In the beginning, you are in control of everything. You especially keep your attention on all things that bring money in and take money out. Sales matter enormously as do expenses. All your suppliers that you work with you get to know personally. Who are they, what value do they offer, what is the deal that you have with them and most importantly, spending as little as possible for as much as possible is as vital as getting sales into the business.

2. Then you grow

As sales come in and you get traction in the marketplace, complexity and activity both increase. Your attention moves onto the bigger cost items. Rent, people, vehicles, computing, software and the like. If you are in manufacturing, machinery and equipment as well as stock and inventory in other businesses. This matters because if you don’t buy right, you can’t sell right…right? The smaller ancillary expenses and consumption items fall out of your purview simply because you don’t have enough time. they are also hard to find in the avalanche of admin that governs and everyday growing business. In your mind, they are small costs and often difficult to understand. Do you truly understand your medical aid or cell phone contract? Such services are deliberately bundled and complexified to keep your attention on the idea that it’s just, say R52 per month. When you are spending R300k per month, you must focus on the big-ticket items. People tell you it’s the pareto principle, the 80% of your costs lie with 20% of your suppliers – focus on that.

3. Complexity builds stress that narrows your focus further

Nobody ever built a business by focusing on the pennies people will tell you. Unless you are Sam Walton, founder of Walmart or, Phil Knight, founder of Nike or, Jeff Bezos, founder of Amazon. And the list goes on because many pennies make a pound and so it grows from there. But the problem remains this. With more growth comes more complexity and opportunity and that, if managed well becomes more growth leading to further complexity. This cycle stresses you out because it’s a lot more to deal with in far less time than you ever had. You try bringing in people to help and even software too. Often that serves only to increases stress and complexity. Oh, and with your growth, where you now sit 50 times bigger than you might have been a few years back, those small expenses have grown too, not only in size, where the R52.38 is now R552.38 but there are more of these small, noisy little expenses. Your time scarcity sees you double down on the Pareto principle further feeding a false sense of belief that the leak is just that, a small leak if it exists at all. After all, it’s just one tiny spoon of chocolate ice-cream or a small slice of cheese, you say in the back of your mind!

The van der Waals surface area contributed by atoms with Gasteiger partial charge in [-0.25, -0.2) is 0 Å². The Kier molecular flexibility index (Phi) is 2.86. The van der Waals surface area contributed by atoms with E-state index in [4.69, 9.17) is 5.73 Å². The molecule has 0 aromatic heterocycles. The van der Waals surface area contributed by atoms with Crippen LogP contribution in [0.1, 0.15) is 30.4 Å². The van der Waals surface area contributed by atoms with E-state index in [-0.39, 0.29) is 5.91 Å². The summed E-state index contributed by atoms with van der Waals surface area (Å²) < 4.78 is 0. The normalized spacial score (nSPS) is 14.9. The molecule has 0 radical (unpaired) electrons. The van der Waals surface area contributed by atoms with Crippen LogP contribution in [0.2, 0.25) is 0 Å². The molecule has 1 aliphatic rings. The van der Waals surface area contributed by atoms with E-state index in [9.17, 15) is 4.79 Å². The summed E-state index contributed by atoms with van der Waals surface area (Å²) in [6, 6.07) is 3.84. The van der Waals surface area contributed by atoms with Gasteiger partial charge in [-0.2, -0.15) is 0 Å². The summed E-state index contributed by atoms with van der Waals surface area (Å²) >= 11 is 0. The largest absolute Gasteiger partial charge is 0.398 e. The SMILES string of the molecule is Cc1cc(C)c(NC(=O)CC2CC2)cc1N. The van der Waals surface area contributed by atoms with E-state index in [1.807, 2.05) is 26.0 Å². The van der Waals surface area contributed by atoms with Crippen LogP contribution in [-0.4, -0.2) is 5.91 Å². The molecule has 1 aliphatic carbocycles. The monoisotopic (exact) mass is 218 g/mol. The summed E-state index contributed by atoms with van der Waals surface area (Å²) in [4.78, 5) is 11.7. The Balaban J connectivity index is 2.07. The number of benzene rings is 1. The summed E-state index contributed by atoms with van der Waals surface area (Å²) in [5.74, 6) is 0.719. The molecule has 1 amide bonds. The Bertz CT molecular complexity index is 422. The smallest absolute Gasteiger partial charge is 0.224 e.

4. Cholesterol, unchecked, generates the heart attack

With further growth, the cholesterol builds and as it does, it slows your body. The many, many small expenses, many for services you no longer need nor use add up to a chunky R50,000 monthly. Sure, your business now generates 100 times what it was several years back, but that bleed is a shock to you. You are furious and angry both at yourself and your team who are now largely looking after all the costs outside of the pareto margins. An investigation begins and you further discover that your team involved in procurement are missing obvious negotiation advantages that could have saved over R500 000 over the last 18 months. The cholesterol has built and set in and a makeover is needed before it kills your business, and you in the process.

This happens to most fast-growing businesses. Especially if its leaders have a big vision and are driven to grow and manifest the vision. The pareto principle is used as a constant reference to focus on what matters. Don’t sweat the small stuff is what most would say and often, those who say it, well, it’s not their money that is bleeding out the business.


1. Develop a procurement strategy

Allocate all your procured items into one of three buckets – strategic and core, strategic and non-core, non-strategic and non-core. Once done, set quality, delivery and risk measures on them all.

2. Turn it into a system

Determine the times and activity schedule along with checklists to procure the inputs across the three buckets.  This includes how often you buy, at what standard of quality, from who, on what contractual terms and how often will you review it.